So it isn't correct to say "the intelligence" about Iraq was wrong, even if there were specific bits of information that turned out to be false. The truth is that the Bush administration hyped every bit of intelligence it could find that could be presented as proving that Iraq presented a dire threat, while downplaying any information or conclusion that pointed in the other direction.

Yet if there was anything that characterized the administration and its defenders during the run-up to the war, it was confidence, their absolute certainty that the case for the existence of Saddam's WMD arsenal was iron-clad and the war would go precisely according to plan. "Simply stated, there is no doubt that Saddam Hussein now has weapons of mass destruction; there is no doubt that he is amassing them to use against our friends, against our allies, and against us," said Dick Cheney in a key speech in August 2002. "We know they have weapons of mass destruction. We know they have active programs. There isn't any debate about it," said Secretary of Defense Donald Rumsfeld. "This is going to be a two-month war, not an eight-year war," said Bill Kristol. And of course, Cheney insisted that "We will, in fact, be greeted as liberators."

To hear Republicans tell it today, it wasn't just the administration but everyone who believed that at the time, yet this too is false. While many Democrats cast a craven vote in favor of the war, there were plenty of people at the time warning that the evidence for WMDs was shaky and that we were headed for a disaster that would play out over the course of years, just as it did. For instance, reporters from Knight-Ridder produced a series of articles casting serious doubts on the WMD claims. In the fall of 2002, months before the war began, James Fallows published a long article in the The Atlantic entitled "The Fifty-First State?" based on interviews with dozens of experts who painted a grim picture of what lay ahead. "Merely itemizing the foreseeable effects of a war with Iraq suggests reverberations that would be felt for decades," Fallows wrote. "If we can judge from past wars, the effects we can't imagine when the fighting begins will prove to be the ones that matter most."

So let's make no mistake: "Faulty intelligence" didn't produce the deaths of 4,000 American servicemembers and a couple of hundred thousand Iraqi civilians. Faulty intelligence didn't strengthen Iran's position in the region, lead to an exponential increase in anti-Americanism, and give rise to ISIS. It was the delusions, deceptions, and hubris of the Bush administration and its supporters. They got exactly the intelligence they demanded, and used it to ends they had decided on long before.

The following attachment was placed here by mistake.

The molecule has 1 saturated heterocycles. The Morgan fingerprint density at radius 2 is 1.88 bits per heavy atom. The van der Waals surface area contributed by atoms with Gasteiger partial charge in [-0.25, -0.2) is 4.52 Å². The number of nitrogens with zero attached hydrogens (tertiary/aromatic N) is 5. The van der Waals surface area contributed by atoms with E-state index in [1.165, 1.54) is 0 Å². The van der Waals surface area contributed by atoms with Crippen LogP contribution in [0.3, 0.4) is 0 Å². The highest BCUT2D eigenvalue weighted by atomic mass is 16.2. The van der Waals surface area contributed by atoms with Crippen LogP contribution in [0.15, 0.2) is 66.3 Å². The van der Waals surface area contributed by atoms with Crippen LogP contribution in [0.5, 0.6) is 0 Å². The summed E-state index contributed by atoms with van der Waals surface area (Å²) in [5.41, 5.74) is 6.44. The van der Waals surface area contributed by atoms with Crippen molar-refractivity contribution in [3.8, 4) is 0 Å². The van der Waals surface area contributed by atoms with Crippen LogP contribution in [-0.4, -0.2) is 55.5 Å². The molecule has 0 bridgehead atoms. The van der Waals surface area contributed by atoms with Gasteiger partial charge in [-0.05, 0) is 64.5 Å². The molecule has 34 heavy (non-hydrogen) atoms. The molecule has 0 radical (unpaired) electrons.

This history is absolutely critical to understand today, because if the only lesson politicians take from Iraq is "make sure the intelligence is right" then they will have learned nothing. And when the time comes to decide what to do about Iran or Syria or some other foreign policy challenge, we'll be no less likely to go hurtling down into another nightmare that will take years to crawl out of.

Photo of the Day, You Look Mahvelous Edition

A staffer at Madame Tussaud's in London prepares Chewbacca for the wax museum's new Star Wars exhibit. I can only imagine the amount of conditioner it takes to keep all that hair shiny and manageable.

How Changes In Americans' Religious Views Are Cornering the GOP

Just yesterday, I wrote a critical post about Jeb Bush's recent speech at Liberty University in which he essentially made a case for Christianity as the greatest of all religions ("Consider a whole alternative universe of power without restraint, conflict without reconciliation, oppression without deliverance, corruption without reformation, tragedy without renewal, achievement without grace, and it's all just a glimpse of human experience without the Christian influence"). I pointed out that while Republican primary voters might be eager to hear that message, it wouldn't go over as well among the broader population, where Christians are declining as a proportion of the population and the group sometimes referred to as the "nones"—a combination of atheists, agnostics, and people who just say they aren't part of any religion—is growing rapidly. Well today the Pew Research Center is out with its latest report on Americans' religious affiliations, and the results are not only striking, they demonstrate the point I was making even more clearly (so nice when things work out like that).  

There are lots of fascinating things in the report, but I'll just highlight a couple. First, not only has the absolute number of Christians declined since they last did this study in 2007 (and by the way, it's a huge survey with a sample of 35,000), they've declined as a proportion of the population from 78.4 percent to 70.6 percent. That decline is most concentrated among Catholics and mainline Protestants. All the non-Christian faiths like Muslims, Hindus, and Buddhists showed an increase. But the most dramatic rise is among the "nones," who went from 16.1 percent of the population in 2007 to 22.8 percent now.